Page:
A modern, sensitive male confronts his fear of the lap dance.
I thought I was safe. Six pm, I figured, on a Monday night, and your average strip club has got to be nearly empty. But pulling into the parking lot at Cheeks, Santa Fe's only-let's call it what it is-titty bar, I counted 16 cars, nearly as many as might be parked in front of my favorite organic food co-op around the same time of evening. Resigned to the fact that I would not be alone, but among relative throngs of happy hour thong fans, I slipped into Cheeks, pulling my winter hat low over my eyebrows in a labored attempt to look like I belonged, and doled out $6 for a cover charge and $4 for a PBR draft. The entire time my
beer was being poured, I actively resisted turning toward the stage, where everyone else at the bar was staring. But I could discern, via a network of mirrors lining the entire club, that an unexpectedly attractive woman was working up a sweat by actively humping the shit out of something invisible.
I was terrified. Being born to hippie parents in 1970 and raised in a pro-choice, pro-gay, pro-women, pro-therapy, anti-racism, -sexism, -anything-at-all-demoralizing-to-anyone-ism kind of household, my instincts tell me that being in a strip club is about on par with trading Jewish jokes in a bunker full of Nazis. Feminism was such a dominant force in my home that by the time I was 5, I was pretty sure Gloria Steinem was an aunt whom we loved but just never managed to visit. All through high school, if a girl had even suggested I was objectifying her, I probably would have cried. Later, in college, I encountered a different kind of feminism-a radicalized notion that true freedom and empowerment meant stripping, and even prostitution, should be legal and supported for women who choose it-but Marxism and powerful hallucinogens also seemed like pretty good ideas at that point, and I've maintained a healthy fear of all those things ever since.
Still, it's not every day one's editor calls up and says, "I'd like to buy you a lap dance." You'd think there would be better options around the SFR offices for reporting on the strip club experience-anything other than the sensitive, dopey art guy who was raised to faint from nervous anxiety when trying to decide whether he should, or emphatically should not, open the door for a woman. I think I was chosen because of the absurd nature of my previous, and only, encounter with strippers.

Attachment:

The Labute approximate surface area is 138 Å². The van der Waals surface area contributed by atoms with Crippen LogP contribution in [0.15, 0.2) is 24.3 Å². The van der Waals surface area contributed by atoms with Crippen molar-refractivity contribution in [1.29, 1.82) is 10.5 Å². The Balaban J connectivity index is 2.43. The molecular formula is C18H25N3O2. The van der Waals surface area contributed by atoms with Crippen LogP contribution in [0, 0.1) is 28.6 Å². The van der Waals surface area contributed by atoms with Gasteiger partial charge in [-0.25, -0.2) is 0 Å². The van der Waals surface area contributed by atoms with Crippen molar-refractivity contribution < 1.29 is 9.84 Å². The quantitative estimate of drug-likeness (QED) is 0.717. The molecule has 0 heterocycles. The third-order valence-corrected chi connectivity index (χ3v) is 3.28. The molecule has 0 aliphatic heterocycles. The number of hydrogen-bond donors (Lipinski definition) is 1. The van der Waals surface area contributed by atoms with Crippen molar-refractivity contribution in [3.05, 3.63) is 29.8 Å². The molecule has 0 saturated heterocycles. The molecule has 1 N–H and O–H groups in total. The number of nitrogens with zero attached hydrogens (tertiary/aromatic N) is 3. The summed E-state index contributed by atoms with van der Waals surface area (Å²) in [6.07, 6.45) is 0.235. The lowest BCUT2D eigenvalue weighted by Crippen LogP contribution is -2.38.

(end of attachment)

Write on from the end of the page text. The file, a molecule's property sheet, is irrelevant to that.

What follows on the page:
A friend of mine was getting married and it fell to me to provide the bachelor party. Usually, in my circle of art-oriented types who were all raised in the same era, if not exact circumstances, as I was, what passes for a bachelor party is camping out for the night and swapping stories or getting together and making a nice meal: vaguely wimpy activities that revolve around support and friendship with nary a bill stuffed betwixt oiled flesh and panty line. But this particular friend is a strange breed of post-sensitive and premetrosexual-the only person I know with a subscription to both Playboy and Men's Health-and I knew that a quasitraditional celebration was required. Thumbing through the yellow pages, I settled on a listing for "exotic dancers" in Albuquerque. Describing my need for just such a dancer, I was met with a deadpan description of the available inventory for the night I wanted to book.
"OK, I have a thirtyfourtwentyeightthirtysix and athirtytwotwentyfourthirtyfour. Which do you prefer?" My God, I thought, do strippers have model numbers like cars? Am I supposed to recognize the code and choose options like fuel injection or sport suspension? Or perhaps they no longer use names like "Candy" or "Dusty" but simply numeric sequences for easy tracking or the interchanging of pirated body parts in a brave, new, digital-age robot sex economy.
What I said was, "Uh…"
"Measurements," the woman on the phone said with a dramatic sigh. "I'm talking about her measurements."
Eventually we settled on a sort of "buy one, get the second one for half off" deal, saving me from guessing at the ideal proportions. When the actual event rolled around, it played out in a succession of comedic errors. A bunch of timid artists clung to the outer edges of the room looking appalled and shameful while two strippers disgustedly tore through a pile of alternative and techno CDs looking for something that would pass as danceable music. The only guy bold enough to really get into it accidentally speed-dialed his girlfriend while he was slapping one stripper's ass and yelling, "Yeah, baby, yeah!" This is how bad it got: In the middle of a routine, skimpy outfit in a pool around her feet, one of the women stopped, just stopped, and loudly asked, "What the hell is wrong with you guys?"